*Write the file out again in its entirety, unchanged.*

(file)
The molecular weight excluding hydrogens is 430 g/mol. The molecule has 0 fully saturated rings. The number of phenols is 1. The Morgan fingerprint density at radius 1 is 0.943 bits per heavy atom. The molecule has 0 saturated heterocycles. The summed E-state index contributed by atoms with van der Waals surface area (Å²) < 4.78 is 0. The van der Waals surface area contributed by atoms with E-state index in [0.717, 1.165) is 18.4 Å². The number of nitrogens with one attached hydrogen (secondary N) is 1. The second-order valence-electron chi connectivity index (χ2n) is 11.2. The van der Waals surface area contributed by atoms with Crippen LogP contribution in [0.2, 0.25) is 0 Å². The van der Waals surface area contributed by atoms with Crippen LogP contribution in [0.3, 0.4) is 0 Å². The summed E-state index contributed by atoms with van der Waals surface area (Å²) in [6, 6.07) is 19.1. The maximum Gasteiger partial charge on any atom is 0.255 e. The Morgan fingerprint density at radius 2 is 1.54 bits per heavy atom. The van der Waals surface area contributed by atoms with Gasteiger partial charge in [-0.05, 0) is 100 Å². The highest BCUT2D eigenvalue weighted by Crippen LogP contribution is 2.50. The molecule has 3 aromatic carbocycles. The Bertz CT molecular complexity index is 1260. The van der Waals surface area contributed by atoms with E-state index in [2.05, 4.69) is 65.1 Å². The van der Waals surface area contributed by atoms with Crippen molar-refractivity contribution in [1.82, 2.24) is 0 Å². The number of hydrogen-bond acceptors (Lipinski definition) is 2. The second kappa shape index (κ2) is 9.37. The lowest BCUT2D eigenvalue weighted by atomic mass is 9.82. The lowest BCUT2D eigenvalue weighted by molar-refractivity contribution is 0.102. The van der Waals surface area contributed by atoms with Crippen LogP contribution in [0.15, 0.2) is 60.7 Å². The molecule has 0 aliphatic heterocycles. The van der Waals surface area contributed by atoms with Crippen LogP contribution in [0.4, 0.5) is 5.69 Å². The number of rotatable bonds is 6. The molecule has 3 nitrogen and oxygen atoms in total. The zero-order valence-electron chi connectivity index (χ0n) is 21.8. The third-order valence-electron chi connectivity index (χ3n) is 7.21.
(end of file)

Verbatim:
The molecular weight excluding hydrogens is 430 g/mol. The molecule has 0 fully saturated rings. The number of phenols is 1. The Morgan fingerprint density at radius 1 is 0.943 bits per heavy atom. The molecule has 0 saturated heterocycles. The summed E-state index contributed by atoms with van der Waals surface area (Å²) < 4.78 is 0. The van der Waals surface area contributed by atoms with E-state index in [0.717, 1.165) is 18.4 Å². The number of nitrogens with one attached hydrogen (secondary N) is 1. The second-order valence-electron chi connectivity index (χ2n) is 11.2. The van der Waals surface area contributed by atoms with Crippen LogP contribution in [0.2, 0.25) is 0 Å². The van der Waals surface area contributed by atoms with Crippen LogP contribution in [0.3, 0.4) is 0 Å². The summed E-state index contributed by atoms with van der Waals surface area (Å²) in [6, 6.07) is 19.1. The maximum Gasteiger partial charge on any atom is 0.255 e. The Morgan fingerprint density at radius 2 is 1.54 bits per heavy atom. The van der Waals surface area contributed by atoms with Gasteiger partial charge in [-0.05, 0) is 100 Å². The highest BCUT2D eigenvalue weighted by Crippen LogP contribution is 2.50. The molecule has 3 aromatic carbocycles. The Bertz CT molecular complexity index is 1260. The van der Waals surface area contributed by atoms with E-state index in [2.05, 4.69) is 65.1 Å². The van der Waals surface area contributed by atoms with Crippen molar-refractivity contribution in [1.82, 2.24) is 0 Å². The number of hydrogen-bond acceptors (Lipinski definition) is 2. The second kappa shape index (κ2) is 9.37. The lowest BCUT2D eigenvalue weighted by atomic mass is 9.82. The lowest BCUT2D eigenvalue weighted by molar-refractivity contribution is 0.102. The van der Waals surface area contributed by atoms with Crippen LogP contribution in [0.15, 0.2) is 60.7 Å². The molecule has 0 aliphatic heterocycles. The van der Waals surface area contributed by atoms with Crippen LogP contribution in [0.4, 0.5) is 5.69 Å². The number of rotatable bonds is 6. The molecule has 3 nitrogen and oxygen atoms in total. The zero-order valence-electron chi connectivity index (χ0n) is 21.8. The third-order valence-electron chi connectivity index (χ3n) is 7.21.